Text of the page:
What I had, in short, was a view of the black cab for the next century. It's the first substantial rethink done by London Taxi International (LTI) in the design of the much-loved and occasionally loathed vehicle in more than 30 years. And it comes 11 years after the launch of the Range-Rover- like taxi by rivals Metrocab.
Interfering with traditions is a dodgier business in the taxi world than most places, and that goes for the vehicle, the punters and the drivers alike - so starting from scratch was a decision that involved a long time at the drawing board and many quizzes over mugs of tea. How will it look on the postcards, that kind of thing?
The drivers, after all, are a rare breed. They run a business selling those most precious of 20th-century commodities, time and motion. They catch the human race in a strange mental and physical limbo - between work and home, home and play, duty and dreams, sanctioned relationships and illicit ones, the known world and the new one at the end of a plane ride. Constant proximity to humanity in transit, in more ways than the obvious, yet being put-upon small businessmen at heart, gives cabbies their special air of phlegmatic grouchiness. If Shakespeare was brooding over a keyboard today, there'd be a lot of cabbies in his plays.
They are a species that's notoriously hard to please, and at pounds 27,000 or so a throw, they won't be relaxing their usual close scrutiny at the emergence of the TX1, LTI's first all-new machine since the all-but-40- year-old Fairway. "Well, taxi drivers are never happy unless they're moaning about something," good-humouredly announces Vic Pocock, my personal cabbie for a morning. "So I've heard a few of those already, driving this around. Some of them say the upholstery's too jazzy, or the body is a bit too Noddy-looking. But I say to them, wait till you try it. It's quieter, roomier, more comfortable, and a better place to spend every day of your working life - and weekend out with the family for that matter. Once you see a line of them queueing up outside a station, everyone'll forget there was ever any difference."
Making the new cab different but still the same was LTI's brief. The redesign reflects contemporary car styling in its more rounded shape. It's taller and more snub-nosed, a bit like the big sibling of a Mazda 121. The neater shape contributes to the subjective sensation of this being a smaller cab than the one it replaces, when in reality it's taller and longer. Maybe the days have passed when a black cab had to be tall enough to accommodate a gentleman wearing a top hat, but a mixture of closer attention to passenger comfort and great awareness of the needs of disabled user and wheelchair-bound passengers has accentuated the need for more space without losing any of the taxi's legendary nippiness and tight turning circle.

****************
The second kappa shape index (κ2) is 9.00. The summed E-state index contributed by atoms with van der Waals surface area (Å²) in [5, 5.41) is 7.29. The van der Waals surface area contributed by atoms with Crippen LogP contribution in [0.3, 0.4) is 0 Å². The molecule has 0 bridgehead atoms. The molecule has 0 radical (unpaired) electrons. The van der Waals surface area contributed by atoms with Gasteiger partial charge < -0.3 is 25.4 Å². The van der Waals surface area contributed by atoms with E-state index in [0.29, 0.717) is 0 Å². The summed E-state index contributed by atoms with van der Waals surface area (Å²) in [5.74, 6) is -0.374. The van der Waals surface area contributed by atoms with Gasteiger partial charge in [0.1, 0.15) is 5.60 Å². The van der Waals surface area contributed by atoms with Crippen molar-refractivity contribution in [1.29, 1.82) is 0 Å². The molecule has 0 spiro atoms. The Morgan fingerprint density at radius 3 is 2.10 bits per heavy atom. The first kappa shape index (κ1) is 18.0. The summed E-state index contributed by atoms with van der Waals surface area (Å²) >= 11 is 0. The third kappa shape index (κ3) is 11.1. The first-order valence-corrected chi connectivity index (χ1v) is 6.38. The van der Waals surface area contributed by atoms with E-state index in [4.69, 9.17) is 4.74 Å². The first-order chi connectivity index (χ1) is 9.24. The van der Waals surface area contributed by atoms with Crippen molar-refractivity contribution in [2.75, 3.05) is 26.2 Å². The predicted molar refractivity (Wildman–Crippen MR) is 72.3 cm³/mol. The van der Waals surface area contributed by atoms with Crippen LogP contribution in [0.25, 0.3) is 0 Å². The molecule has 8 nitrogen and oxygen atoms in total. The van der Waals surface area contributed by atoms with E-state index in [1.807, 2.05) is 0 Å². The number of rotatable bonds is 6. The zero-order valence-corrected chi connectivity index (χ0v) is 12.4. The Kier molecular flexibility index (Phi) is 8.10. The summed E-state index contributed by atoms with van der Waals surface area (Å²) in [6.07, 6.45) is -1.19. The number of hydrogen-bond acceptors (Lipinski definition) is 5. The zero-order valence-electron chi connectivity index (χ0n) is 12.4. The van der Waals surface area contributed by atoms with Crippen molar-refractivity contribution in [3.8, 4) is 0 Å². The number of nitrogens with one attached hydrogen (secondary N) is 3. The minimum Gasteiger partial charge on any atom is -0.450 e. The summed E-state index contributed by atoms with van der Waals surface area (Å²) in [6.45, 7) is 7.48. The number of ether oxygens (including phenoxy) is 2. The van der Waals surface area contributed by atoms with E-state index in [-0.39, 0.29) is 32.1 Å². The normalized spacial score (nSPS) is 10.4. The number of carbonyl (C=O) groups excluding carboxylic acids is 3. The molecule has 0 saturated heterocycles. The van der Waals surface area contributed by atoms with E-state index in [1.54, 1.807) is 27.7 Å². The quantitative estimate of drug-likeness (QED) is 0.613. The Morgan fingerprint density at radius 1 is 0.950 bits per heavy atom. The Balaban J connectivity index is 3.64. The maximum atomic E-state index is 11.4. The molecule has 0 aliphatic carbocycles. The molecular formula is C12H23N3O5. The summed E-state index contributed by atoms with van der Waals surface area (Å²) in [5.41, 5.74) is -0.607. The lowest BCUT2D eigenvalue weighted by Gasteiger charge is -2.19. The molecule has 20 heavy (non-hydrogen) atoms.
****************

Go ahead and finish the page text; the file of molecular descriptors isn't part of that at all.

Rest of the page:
Vic Pocock liked the deeper windscreen and lower bonnet line, which he felt dramatically improved visibility, both subjectively and objectively. He also liked the vastly improved power steering. "I drove this cab for a week and then got back in my Fairway and I thought that I had flat tyres," Vic announces. "If you never drove a Fairway you wouldn't realise, but believe me it really is a huge improvement." He was also surprised by the quality of the standard suspension, which all but matched the top-of-the-range air suspension set-up on his own cab. The conventional 2.7 litre Nissan diesel engine has had its plumbing and electronics redesigned to improve its emissions standards now that the particulate exhaust of diesels has become a major health concern. The claim is for a 30 per cent improvement in cleanliness, which independent testing has yet to confirm. What they didn't appear to have done on this prototype version though, was quieten the noise of the diesel to anything resembling the standards that apply on today's diesel cars. It still clatters as much as black taxis have done for decades.
From the passengers' angle, the back of the TX1 is a much more comfortable place to be. The rear bench has a fold-down armrest, and more sculpted squabs, the small seats behind the driver, are better supported, particularly for twisting it out over the pavement that enables elderly or disabled customers to be swivelled into and out of the cab without having to bend over. Headroom is better, controls for the intercom, lighting and heating are within easier reach, there's a charging point for phones and computers, and a fold-out ramp system is on the way for wheelchairs, so the customer doesn't have to sit out in the rain while the cursing driver empties the boot in search of the ramps. On our test-taxi, the middle-spec Silver version, the driver's compartment had a classy polished-walnut facia, and the rear seats were a snazzy multi-coloured velour.
"Could be a bit tricky when somebody throws up," I suggested, somewhat unfairly. In his neat dark jacket and slacks, Vic doesn't look like a man who gets this kind of Friday night customer too often these days, but he can still remember what the bad old days were like. "That could be a problem," he admitted. "With vinyl, you just used to open all the doors and shove the hose in." Still, maybe the back of this infinitely more comfortable cab will become a more respected place. All that store of human wisdom cabbies collect over the years for instance, the real Knowledge. If therapy is in crisis itself because it takes too long and costs too much, maybe the answer has been under our noses all the time, and with scenery to suit your mood as well. All it would need is a bit of adjustment to the Extras column on the meter.Reuse content